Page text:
Beauty waits



There is nothing ambiguous about loss

it fills the spaces left behind

a tenderness that registers the slightest wind

so vulnerable it stops breath from breathing

in sudden recognition of how hard it is

to fill space when empty

waking each day turned inside out


There is nothing ambiguous about loss

That sharp clacking of stone upon stone

leaving a path of shards

the hidden gravity that shades the color blue

Where memory seems more than skin

translucent but barnacled…

a legacy of the light of dead stars


There is nothing ambiguous about loss

it separates the cut edges

opening abrasions with graveled hands

where hearing is more sensitive than sight

as music evokes both acid and balm

and the heaviness of dreaming

is carried in weary flesh


There is nothing ambiguous about loss

I am ever present in its deep grain

comprising the growth rings

through which side branches grow

I have become something other than I was

something less something more

while separated from beauty


This seemingly inexhaustible thirst

redeemed in the breath of wildness

each inhalation responding

each exhalation my wordless prayer

In animal distress

I bend low at the stream

Silent, listening…. I drink


Photo credit:

45 responses

  1. This is so painfully beautiful, Jana. You’ve captured that horrible feeling of pain/emptiness/isolation that loss brings so poignantly.
    Is the image your painting? I love it!

    Liked by 2 people

      • I have tremendous respect for you for finding that vulnerability and for having the courage to show it by posting this poem. That is the essence of being a writer, being and artist. And it is so hard!!

        Liked by 1 person

      • And oh my!! I just looked at the photos at the site you referenced. It makes my head hurt knowing all this is happening inside us. And the poetry the images are begging to have written!!!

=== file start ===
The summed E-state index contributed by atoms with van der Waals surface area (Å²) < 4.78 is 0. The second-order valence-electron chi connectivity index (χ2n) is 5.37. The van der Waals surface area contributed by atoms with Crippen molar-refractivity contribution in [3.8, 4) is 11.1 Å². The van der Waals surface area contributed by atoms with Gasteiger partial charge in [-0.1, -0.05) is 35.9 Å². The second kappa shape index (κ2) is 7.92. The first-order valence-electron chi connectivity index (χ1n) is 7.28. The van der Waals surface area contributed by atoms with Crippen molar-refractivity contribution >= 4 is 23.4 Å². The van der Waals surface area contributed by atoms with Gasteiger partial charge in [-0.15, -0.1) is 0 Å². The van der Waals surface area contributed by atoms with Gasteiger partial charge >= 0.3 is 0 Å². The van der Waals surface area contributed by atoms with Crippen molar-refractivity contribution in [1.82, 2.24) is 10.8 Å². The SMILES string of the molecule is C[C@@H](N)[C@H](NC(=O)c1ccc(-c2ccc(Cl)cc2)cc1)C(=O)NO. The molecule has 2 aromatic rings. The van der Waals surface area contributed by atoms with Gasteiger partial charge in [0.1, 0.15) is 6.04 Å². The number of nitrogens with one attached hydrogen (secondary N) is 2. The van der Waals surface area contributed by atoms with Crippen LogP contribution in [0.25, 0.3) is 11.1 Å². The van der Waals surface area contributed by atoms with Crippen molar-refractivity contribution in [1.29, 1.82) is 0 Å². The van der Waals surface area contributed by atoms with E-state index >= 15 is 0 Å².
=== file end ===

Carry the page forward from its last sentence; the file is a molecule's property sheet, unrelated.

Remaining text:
Liked by 1 person

  2. Jana this leaves me on the very edge of tears. I’m not sure if it’s because of the sheer beauty of it, or because of how well you have expressed your subject. The poem itself is remarkable, the closing lines… I realize as I read them one more time… they gather the entire poem and deliver it directly to the heart.

    The poem brings different things to mind, not least of which was the loss of my father twenty some years ago. It also brought to mind one of my favourite stanzas of poetry, from an old and weathered Selected Poetry of Rainer Maria Rilke, translated by Stephen Mitchell. The poem is Orpheus. Eurydice. Hermes. The stanza comes after Hermes touches Eurydices’ arm to let her know that Orpheus had turned and as a result they too had to turn and return to the underworld… but she was okay with this as she had already become root… had loosened like long hair, poured out like fallen rain…

    She had come into a new virginity
    and was untouchable; her sex had closed
    like a young flower at nightfall, and her hands
    had grown so unused to marriage, that the god’s
    infinitely gentle touch of guidance
    hurt her, like an undesired kiss.


    a tenderness that registers the slightest wind
    so vulnerable it stops breath from breathing

    Liked by 4 people

    • Your response, Chris, is really a gift in so many ways. I’m going to spend a week on the coast, on retreat with just the ocean, and now want to take a book of Rilke’s poetry with me. This stanza takes me completely by surprise, it is so beautiful.

      A question came to me awhile back which also took me by surprise. I realized I’d never asked, never wondered how Nature “feels” about our human relationship with it. In all Nature’s unending responsiveness we remain recalcitrant, destructive children. It opened up a doorway in me to begin living consciously with sorrow, with loss, beginning to learn the delicate balancing required. I’m not sure how I’m doing. It seems immense but possible….. xxxooo